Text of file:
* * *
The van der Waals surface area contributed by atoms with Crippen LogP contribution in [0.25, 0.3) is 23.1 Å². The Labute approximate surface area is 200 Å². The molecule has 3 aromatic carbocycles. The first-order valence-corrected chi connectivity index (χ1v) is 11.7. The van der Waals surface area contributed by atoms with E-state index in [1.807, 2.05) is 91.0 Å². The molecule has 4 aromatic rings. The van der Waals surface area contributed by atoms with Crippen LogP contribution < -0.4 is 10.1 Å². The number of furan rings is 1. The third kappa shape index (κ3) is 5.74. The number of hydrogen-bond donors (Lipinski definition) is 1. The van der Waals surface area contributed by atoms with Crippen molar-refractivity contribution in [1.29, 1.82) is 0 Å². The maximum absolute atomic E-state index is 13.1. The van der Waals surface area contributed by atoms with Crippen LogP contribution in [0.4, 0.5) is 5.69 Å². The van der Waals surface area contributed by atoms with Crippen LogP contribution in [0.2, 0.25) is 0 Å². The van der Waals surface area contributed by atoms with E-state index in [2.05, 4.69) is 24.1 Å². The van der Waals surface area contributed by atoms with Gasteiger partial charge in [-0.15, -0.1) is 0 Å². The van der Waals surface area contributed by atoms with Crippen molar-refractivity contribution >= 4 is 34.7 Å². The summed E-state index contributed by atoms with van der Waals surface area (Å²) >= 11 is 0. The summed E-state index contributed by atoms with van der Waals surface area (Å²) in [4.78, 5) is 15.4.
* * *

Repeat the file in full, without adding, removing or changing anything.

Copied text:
The van der Waals surface area contributed by atoms with Crippen LogP contribution in [0.25, 0.3) is 23.1 Å². The Labute approximate surface area is 200 Å². The molecule has 3 aromatic carbocycles. The first-order valence-corrected chi connectivity index (χ1v) is 11.7. The van der Waals surface area contributed by atoms with E-state index in [1.807, 2.05) is 91.0 Å². The molecule has 4 aromatic rings. The van der Waals surface area contributed by atoms with Crippen LogP contribution < -0.4 is 10.1 Å². The number of furan rings is 1. The third kappa shape index (κ3) is 5.74. The number of hydrogen-bond donors (Lipinski definition) is 1. The van der Waals surface area contributed by atoms with Crippen molar-refractivity contribution in [1.29, 1.82) is 0 Å². The maximum absolute atomic E-state index is 13.1. The van der Waals surface area contributed by atoms with Crippen LogP contribution in [0.4, 0.5) is 5.69 Å². The van der Waals surface area contributed by atoms with Crippen LogP contribution in [0.2, 0.25) is 0 Å². The van der Waals surface area contributed by atoms with E-state index in [2.05, 4.69) is 24.1 Å². The van der Waals surface area contributed by atoms with Gasteiger partial charge in [-0.15, -0.1) is 0 Å². The van der Waals surface area contributed by atoms with Crippen molar-refractivity contribution >= 4 is 34.7 Å². The summed E-state index contributed by atoms with van der Waals surface area (Å²) >= 11 is 0. The summed E-state index contributed by atoms with van der Waals surface area (Å²) in [4.78, 5) is 15.4.